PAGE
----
1860 Census Records

What Can You Learn From The 1860 Census Records?

Are there any American Civil War ancestors in your family tree? Well, the 1860 census records can help you to find them and they can show you all sorts of information about them.

1860 Census Records

As family historians, we want to know everything about our ancestors, and learning their story before one of America’s biggest moments can be interesting.

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What’s In These Records?

The 1860 census records provide you with a very fascinating insight into the lives of your ancestors before the events of the American Civil War.

1860 Census Records Blank Form

* Please visit National Archives for full blank form *

The information in these records was collected from June 1st, 1860, and continued for five months.

By the time that this census took place, there were 33 states in the Union.

What was unique about these records?

The previous 1850 census records were a great leap forward as it was the first time that names were recorded on these forms.

The following 1860 census records offer the family historian more detailed information for us to work with.

A person’s value of their estate was asked on this form.

However, although this is quite interesting to read we must note that the figure given by the individual may not be correct.

The reason for this is that they may have been hesitant as they would have been taxed accordingly.

So, with a higher figure given then the more taxed that they would have had to pay.

Another key element to this record was that the individual provided a more specific answer when it came to where they were born.

In the previous census records, they would have entered for example Great Britain.

On this form however they could enter England, Scotland, or Wales.

This can therefore help us narrow down our genealogy research even further as we have more of an idea of where we can find our ancestors.

The 12 key elements of the 1860 census records!


Chances are you will quite easily find your ancestor when you search for them by their name.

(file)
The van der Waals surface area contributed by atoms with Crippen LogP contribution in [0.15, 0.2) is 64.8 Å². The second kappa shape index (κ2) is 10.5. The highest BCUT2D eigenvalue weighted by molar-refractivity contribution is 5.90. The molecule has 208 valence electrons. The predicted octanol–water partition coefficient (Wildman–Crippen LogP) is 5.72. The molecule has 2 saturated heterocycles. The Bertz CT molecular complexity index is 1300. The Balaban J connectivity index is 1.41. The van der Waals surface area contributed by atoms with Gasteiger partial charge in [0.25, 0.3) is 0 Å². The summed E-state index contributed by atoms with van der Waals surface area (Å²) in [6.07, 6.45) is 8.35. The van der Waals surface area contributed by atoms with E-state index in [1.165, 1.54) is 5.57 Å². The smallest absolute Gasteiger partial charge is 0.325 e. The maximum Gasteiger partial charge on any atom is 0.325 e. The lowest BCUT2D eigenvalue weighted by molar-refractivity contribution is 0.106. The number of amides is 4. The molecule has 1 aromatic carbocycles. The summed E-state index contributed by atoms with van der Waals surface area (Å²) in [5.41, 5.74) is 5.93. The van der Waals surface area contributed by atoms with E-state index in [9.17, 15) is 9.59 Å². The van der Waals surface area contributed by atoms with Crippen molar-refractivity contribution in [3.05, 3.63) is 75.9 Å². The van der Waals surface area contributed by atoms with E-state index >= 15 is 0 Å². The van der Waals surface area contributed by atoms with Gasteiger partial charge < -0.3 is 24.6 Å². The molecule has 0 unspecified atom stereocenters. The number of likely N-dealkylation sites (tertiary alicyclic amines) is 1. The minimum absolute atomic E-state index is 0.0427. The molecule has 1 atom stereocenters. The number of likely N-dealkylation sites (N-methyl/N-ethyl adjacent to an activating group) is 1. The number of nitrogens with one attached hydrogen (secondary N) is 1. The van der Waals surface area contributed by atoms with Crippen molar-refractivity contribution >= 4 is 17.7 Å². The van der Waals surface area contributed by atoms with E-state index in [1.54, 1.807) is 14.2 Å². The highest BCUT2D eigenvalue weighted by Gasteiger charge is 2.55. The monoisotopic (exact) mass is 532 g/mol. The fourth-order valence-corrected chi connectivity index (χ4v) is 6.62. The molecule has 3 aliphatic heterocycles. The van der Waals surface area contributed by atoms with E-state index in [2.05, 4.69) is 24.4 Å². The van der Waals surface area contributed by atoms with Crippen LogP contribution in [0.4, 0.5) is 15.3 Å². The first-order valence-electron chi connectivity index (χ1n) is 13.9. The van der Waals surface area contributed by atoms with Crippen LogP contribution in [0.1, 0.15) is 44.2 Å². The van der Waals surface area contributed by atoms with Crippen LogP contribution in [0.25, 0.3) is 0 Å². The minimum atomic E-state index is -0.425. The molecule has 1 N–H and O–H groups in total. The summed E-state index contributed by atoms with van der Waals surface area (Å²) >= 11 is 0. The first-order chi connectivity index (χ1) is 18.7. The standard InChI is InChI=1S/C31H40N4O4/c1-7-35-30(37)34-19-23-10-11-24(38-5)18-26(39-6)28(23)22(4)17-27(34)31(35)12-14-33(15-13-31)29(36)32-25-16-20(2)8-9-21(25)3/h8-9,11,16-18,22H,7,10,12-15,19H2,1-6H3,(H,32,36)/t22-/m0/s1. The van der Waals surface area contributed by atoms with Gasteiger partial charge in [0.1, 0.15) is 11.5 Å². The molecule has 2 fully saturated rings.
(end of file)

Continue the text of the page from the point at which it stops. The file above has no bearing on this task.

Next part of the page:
However, there may be occasions when you will sadly not find them.

If this is the case then I would suggest to you to try either alternative spellings of their name or maybe their initials instead.

I have had great luck using these methods, so it’s worth trying.


To narrow down your search further you could try to search for your ancestor by entering their date of birth, (that’s if you know it of course).

This will greatly narrow down your search results. This is particularly true if your ancestor has a common name.


This key element will show you whether you are looking at a male or a female.

It is a good indicator for you if your ancestor has a name that can be used for either a man or a woman.

If the enumerator’s handwriting is not legible and you cannot read the name of the individual then this field can help your research further as well.


1850 was the first time that this question was added to the census records. Later records would ask the race of the individual.

This question though can help you to narrow down the race of your ancestor.

Possible answers included white, black, or mulatto.


This element of the census records can help you identify whether you have found your ancestor.

That is again of course if you know what your ancestor’s occupation was.


This field though was entered by any male who was aged 15 years or over.

Value of real estate and value of the personal estate

Again I must point out that the information within these fields may not be entirely accurate.

So, please do not pay too much attention to the amounts that were entered for these questions.


This field can again help you to narrow down your search for your ancestors within the 1860 census records.

If your ancestor migrated to America you will have more of a clue as to where they originated from.

Married/Attended school during the year and literacy

The first two questions of this part of the records asked if the individual had either married or had attended school within the year preceding the census records.

The third part then asked whether the person, if aged over 20, could read and write.

Infirmity, pauper, or convict

The government also wanted to know whether the individual was deaf and dumb, blind, insane, or idiotic.

This question was also included in the previous 1850 census records.

Deaf and dumb

The last part of this question wanted to know whether the person was a pauper or a convict.

This can be fascinating for you as a family historian as this information can help you to learn more about your ancestor and their story.

There was a time when convicts in the family were best left forgotten.

But now these skeletons in the closet have become more acceptable and even embraced.

This is particularly true for Australian citizens where one-fifth of the population does have a convict ancestor in their family tree.

Where Can I Find These Records?

After reading this post so far you probably have realized the importance of census records. Not only can they give you the details that you need to build your family tree but also they can provide you with the stories behind your family’s history.

Where can I find the 1880 census records

But where do you find these records you may be asking yourself?

Your FREE option!

The first option that I want to present to you is a FREE one.

I am all for saving money and why not do so with genealogy research.

So, with that in mind why not try out FamilySearch.

This is a great free resource where you can gather information about your ancestors.

There are millions of records within the FamilySearch site and you will likely find them within their database.